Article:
Thranduil again glanced at Aradunnon. His warriors had been searching for Radagast since they misplaced him nearly a month earlier on the way to Amon Lanc. Thranduil had no doubt that once found, Radagast had been placed under tight guard and returned directly to the capital.

He let out a short breath and looked at Radagast ruefully. “You did not anger me. You frightened me. I sent an escort with you because the forest around Amon Lanc is dangerous.” His expression soured slightly. “The Men I met with recently told me their people have begun calling the mountain Dol Guldur and as much as it pains me to admit it, that is a good name. I do not think it was wise to wonder near there alone.”

Radagast smiled serenely. “I was not alone, my lord.” At Thranduil’s confused expression his smile broadened. “Your forest is well populated by many families of deer and raccoons and possum and squirrel and fox and birds, so many birds of so many types…. I had more company than I have had since arriving in Middle Earth.”

Radagast was too busy thinking of the animals he had seen to notice Thranduil and his advisors react to that statement.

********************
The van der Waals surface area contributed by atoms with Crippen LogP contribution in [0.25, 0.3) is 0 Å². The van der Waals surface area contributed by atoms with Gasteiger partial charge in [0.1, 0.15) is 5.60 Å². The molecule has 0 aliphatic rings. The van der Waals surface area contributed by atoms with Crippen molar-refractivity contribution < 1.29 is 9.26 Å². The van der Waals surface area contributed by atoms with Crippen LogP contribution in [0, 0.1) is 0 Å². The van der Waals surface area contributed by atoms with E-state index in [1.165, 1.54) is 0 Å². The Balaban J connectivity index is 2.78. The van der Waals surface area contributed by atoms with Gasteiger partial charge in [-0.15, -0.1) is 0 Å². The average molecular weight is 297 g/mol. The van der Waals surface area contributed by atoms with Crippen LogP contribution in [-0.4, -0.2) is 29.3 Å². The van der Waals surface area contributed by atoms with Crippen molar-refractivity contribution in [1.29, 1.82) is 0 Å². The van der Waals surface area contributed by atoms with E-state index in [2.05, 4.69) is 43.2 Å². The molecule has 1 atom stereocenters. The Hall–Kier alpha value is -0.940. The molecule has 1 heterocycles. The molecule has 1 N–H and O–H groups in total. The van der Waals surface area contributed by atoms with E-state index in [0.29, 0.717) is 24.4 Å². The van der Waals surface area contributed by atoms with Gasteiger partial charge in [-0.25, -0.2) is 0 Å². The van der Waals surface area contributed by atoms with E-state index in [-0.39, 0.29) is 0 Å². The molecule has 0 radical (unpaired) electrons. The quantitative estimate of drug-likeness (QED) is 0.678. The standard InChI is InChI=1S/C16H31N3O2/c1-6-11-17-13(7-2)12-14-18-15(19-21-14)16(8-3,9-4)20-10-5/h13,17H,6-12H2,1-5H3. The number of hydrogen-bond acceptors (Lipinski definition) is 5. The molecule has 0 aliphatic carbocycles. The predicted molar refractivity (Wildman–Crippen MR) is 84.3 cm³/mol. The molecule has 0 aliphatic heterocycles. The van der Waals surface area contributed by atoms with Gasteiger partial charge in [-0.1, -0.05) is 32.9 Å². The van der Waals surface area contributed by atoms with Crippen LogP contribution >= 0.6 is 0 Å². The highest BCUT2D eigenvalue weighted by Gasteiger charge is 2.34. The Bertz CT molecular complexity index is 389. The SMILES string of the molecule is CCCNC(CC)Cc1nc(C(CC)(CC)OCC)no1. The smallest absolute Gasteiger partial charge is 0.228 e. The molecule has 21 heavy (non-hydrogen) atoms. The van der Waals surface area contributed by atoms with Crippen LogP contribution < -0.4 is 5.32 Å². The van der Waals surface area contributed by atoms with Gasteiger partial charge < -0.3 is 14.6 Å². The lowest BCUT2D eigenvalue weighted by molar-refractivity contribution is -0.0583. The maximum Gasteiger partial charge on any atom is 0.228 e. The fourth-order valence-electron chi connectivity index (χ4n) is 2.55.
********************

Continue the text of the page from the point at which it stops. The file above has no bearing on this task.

Thranduil shook his head slightly and tried to respond in a polite tone of voice. “With respect, Radagast, a deer would not have saved you from an orc had one wondered upon you. Nor would a squirrel have helped you accomplish your duty here—to determine what is rising in Amon Lanc.”

Radagast looked at Thranduil, slightly taken aback. “In fact, a family of deer did warn me of approaching orcs many times. And the squirrels and the birds and a few woodrats did a wonderful job of gathering information about Amon Lanc for me. I do believe it is Sauron rising there.”

Thranduil blinked at Radagast and was suddenly acutely aware of the dismayed stares of his councilors. “You believe this because a bird told you?” he asked calmly.

Radagast looked at him seriously, his normally merry façade gone. “Indeed, my lord. I was sent by Yavanna. I am her servant.” He went to stand by the window and held out his hand. Several small sparrows flitted to land on it, chirping brightly. He smiled at them. “What creature would be better to send to investigate the happenings around Amon Lanc than a sparrow? Orcs cannot kill them with their bows or catch them—they are too small and fast. And the orcs do not suspect them to be enemies. They are a natural part of the forest along with the squirrels and the rats. Sparrows can fly over the fortification and see what is there. Rats and squirrels can scurry over top of it and into its depths. And no one is the wiser for it.”

Aradunnon gaped at the wizard. “Including us. That sparrow might know every inch of the fortification at Amon Lanc but that does me no good when I am planning an attack. He cannot advise me.”

“She,” Radagast corrected, stroking one of the birds from the top of her head to the tip of her tail with his little finger. The bird hopped onto that finger from his hand when he was done. The wizard looked at Aradunnon serenely. “Do the trees never tell you anything, lord Aradunnon?”